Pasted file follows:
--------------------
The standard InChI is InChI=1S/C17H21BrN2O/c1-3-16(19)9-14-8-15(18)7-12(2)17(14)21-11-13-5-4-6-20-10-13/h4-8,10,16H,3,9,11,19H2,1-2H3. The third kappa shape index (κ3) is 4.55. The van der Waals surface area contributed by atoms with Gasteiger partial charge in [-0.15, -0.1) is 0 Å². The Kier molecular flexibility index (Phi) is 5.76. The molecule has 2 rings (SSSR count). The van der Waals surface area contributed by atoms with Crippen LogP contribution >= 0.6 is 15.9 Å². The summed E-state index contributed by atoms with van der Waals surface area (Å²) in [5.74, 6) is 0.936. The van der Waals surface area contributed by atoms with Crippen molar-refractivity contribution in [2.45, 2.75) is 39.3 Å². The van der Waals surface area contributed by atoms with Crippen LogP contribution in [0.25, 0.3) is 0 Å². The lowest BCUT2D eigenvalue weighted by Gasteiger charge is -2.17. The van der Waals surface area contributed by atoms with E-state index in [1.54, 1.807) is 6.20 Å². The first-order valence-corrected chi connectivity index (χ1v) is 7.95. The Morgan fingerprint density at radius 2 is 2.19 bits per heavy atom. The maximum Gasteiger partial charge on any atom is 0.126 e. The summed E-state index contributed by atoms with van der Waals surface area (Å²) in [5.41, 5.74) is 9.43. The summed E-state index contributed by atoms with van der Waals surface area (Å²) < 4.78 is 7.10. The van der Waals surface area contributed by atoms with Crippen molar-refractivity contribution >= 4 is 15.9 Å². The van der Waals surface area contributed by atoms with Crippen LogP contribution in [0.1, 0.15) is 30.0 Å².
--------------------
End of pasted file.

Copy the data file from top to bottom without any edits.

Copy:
The standard InChI is InChI=1S/C17H21BrN2O/c1-3-16(19)9-14-8-15(18)7-12(2)17(14)21-11-13-5-4-6-20-10-13/h4-8,10,16H,3,9,11,19H2,1-2H3. The third kappa shape index (κ3) is 4.55. The van der Waals surface area contributed by atoms with Gasteiger partial charge in [-0.15, -0.1) is 0 Å². The Kier molecular flexibility index (Phi) is 5.76. The molecule has 2 rings (SSSR count). The van der Waals surface area contributed by atoms with Crippen LogP contribution >= 0.6 is 15.9 Å². The summed E-state index contributed by atoms with van der Waals surface area (Å²) in [5.74, 6) is 0.936. The van der Waals surface area contributed by atoms with Crippen molar-refractivity contribution in [2.45, 2.75) is 39.3 Å². The van der Waals surface area contributed by atoms with Crippen LogP contribution in [0.25, 0.3) is 0 Å². The lowest BCUT2D eigenvalue weighted by Gasteiger charge is -2.17. The van der Waals surface area contributed by atoms with E-state index in [1.54, 1.807) is 6.20 Å². The first-order valence-corrected chi connectivity index (χ1v) is 7.95. The Morgan fingerprint density at radius 2 is 2.19 bits per heavy atom. The maximum Gasteiger partial charge on any atom is 0.126 e. The summed E-state index contributed by atoms with van der Waals surface area (Å²) in [5.41, 5.74) is 9.43. The summed E-state index contributed by atoms with van der Waals surface area (Å²) < 4.78 is 7.10. The van der Waals surface area contributed by atoms with Crippen molar-refractivity contribution >= 4 is 15.9 Å². The van der Waals surface area contributed by atoms with Crippen LogP contribution in [0.1, 0.15) is 30.0 Å².